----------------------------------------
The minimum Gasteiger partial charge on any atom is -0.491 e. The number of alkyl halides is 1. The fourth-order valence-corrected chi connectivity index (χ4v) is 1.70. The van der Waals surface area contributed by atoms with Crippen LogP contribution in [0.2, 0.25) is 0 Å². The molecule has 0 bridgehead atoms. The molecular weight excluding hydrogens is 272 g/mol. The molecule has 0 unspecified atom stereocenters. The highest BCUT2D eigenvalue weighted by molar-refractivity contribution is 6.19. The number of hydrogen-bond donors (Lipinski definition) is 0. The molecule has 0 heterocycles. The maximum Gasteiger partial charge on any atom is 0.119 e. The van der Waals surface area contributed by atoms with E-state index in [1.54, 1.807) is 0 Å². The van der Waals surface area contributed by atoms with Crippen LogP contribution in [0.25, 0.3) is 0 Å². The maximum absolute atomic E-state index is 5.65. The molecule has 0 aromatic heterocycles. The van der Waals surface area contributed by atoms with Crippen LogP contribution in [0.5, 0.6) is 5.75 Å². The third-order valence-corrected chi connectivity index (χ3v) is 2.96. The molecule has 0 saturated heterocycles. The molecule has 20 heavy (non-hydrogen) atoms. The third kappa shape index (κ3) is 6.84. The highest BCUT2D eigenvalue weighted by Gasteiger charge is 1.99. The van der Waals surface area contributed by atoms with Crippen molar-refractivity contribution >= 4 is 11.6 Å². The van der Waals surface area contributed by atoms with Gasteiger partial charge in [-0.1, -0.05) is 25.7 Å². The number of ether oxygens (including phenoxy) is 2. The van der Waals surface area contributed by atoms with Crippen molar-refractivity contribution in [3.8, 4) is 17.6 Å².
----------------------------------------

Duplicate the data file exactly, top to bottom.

The minimum Gasteiger partial charge on any atom is -0.491 e. The number of alkyl halides is 1. The fourth-order valence-corrected chi connectivity index (χ4v) is 1.70. The van der Waals surface area contributed by atoms with Crippen LogP contribution in [0.2, 0.25) is 0 Å². The molecule has 0 bridgehead atoms. The molecular weight excluding hydrogens is 272 g/mol. The molecule has 0 unspecified atom stereocenters. The highest BCUT2D eigenvalue weighted by molar-refractivity contribution is 6.19. The number of hydrogen-bond donors (Lipinski definition) is 0. The molecule has 0 heterocycles. The maximum Gasteiger partial charge on any atom is 0.119 e. The van der Waals surface area contributed by atoms with E-state index in [1.54, 1.807) is 0 Å². The van der Waals surface area contributed by atoms with Crippen LogP contribution in [0.25, 0.3) is 0 Å². The maximum absolute atomic E-state index is 5.65. The molecule has 0 aromatic heterocycles. The van der Waals surface area contributed by atoms with Crippen LogP contribution in [0.5, 0.6) is 5.75 Å². The third-order valence-corrected chi connectivity index (χ3v) is 2.96. The molecule has 0 saturated heterocycles. The molecule has 20 heavy (non-hydrogen) atoms. The third kappa shape index (κ3) is 6.84. The highest BCUT2D eigenvalue weighted by Gasteiger charge is 1.99. The van der Waals surface area contributed by atoms with Crippen molar-refractivity contribution >= 4 is 11.6 Å². The van der Waals surface area contributed by atoms with Gasteiger partial charge in [-0.1, -0.05) is 25.7 Å². The number of ether oxygens (including phenoxy) is 2. The van der Waals surface area contributed by atoms with Crippen molar-refractivity contribution in [3.8, 4) is 17.6 Å².